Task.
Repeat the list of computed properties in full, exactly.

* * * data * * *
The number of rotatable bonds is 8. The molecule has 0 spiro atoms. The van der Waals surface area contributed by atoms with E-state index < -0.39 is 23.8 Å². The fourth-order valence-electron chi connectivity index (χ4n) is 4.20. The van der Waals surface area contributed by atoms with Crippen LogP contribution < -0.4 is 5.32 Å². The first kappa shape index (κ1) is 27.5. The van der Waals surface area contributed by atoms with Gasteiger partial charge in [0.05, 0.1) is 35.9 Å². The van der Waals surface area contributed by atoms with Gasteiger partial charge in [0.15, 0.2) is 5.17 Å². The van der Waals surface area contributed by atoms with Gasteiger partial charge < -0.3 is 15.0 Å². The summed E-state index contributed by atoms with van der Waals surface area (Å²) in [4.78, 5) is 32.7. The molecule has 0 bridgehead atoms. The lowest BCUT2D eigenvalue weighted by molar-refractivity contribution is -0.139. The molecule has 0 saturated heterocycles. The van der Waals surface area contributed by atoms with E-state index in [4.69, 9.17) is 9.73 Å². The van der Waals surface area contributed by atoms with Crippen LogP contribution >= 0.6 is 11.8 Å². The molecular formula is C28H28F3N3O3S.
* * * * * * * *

The number of rotatable bonds is 8. The molecule has 0 spiro atoms. The van der Waals surface area contributed by atoms with E-state index < -0.39 is 23.8 Å². The fourth-order valence-electron chi connectivity index (χ4n) is 4.20. The van der Waals surface area contributed by atoms with Crippen LogP contribution < -0.4 is 5.32 Å². The first kappa shape index (κ1) is 27.5. The van der Waals surface area contributed by atoms with Gasteiger partial charge in [0.05, 0.1) is 35.9 Å². The van der Waals surface area contributed by atoms with Gasteiger partial charge in [0.15, 0.2) is 5.17 Å². The van der Waals surface area contributed by atoms with Gasteiger partial charge < -0.3 is 15.0 Å². The summed E-state index contributed by atoms with van der Waals surface area (Å²) in [4.78, 5) is 32.7. The molecule has 0 bridgehead atoms. The lowest BCUT2D eigenvalue weighted by molar-refractivity contribution is -0.139. The molecule has 0 saturated heterocycles. The van der Waals surface area contributed by atoms with E-state index in [4.69, 9.17) is 9.73 Å². The van der Waals surface area contributed by atoms with Crippen LogP contribution >= 0.6 is 11.8 Å². The molecular formula is C28H28F3N3O3S.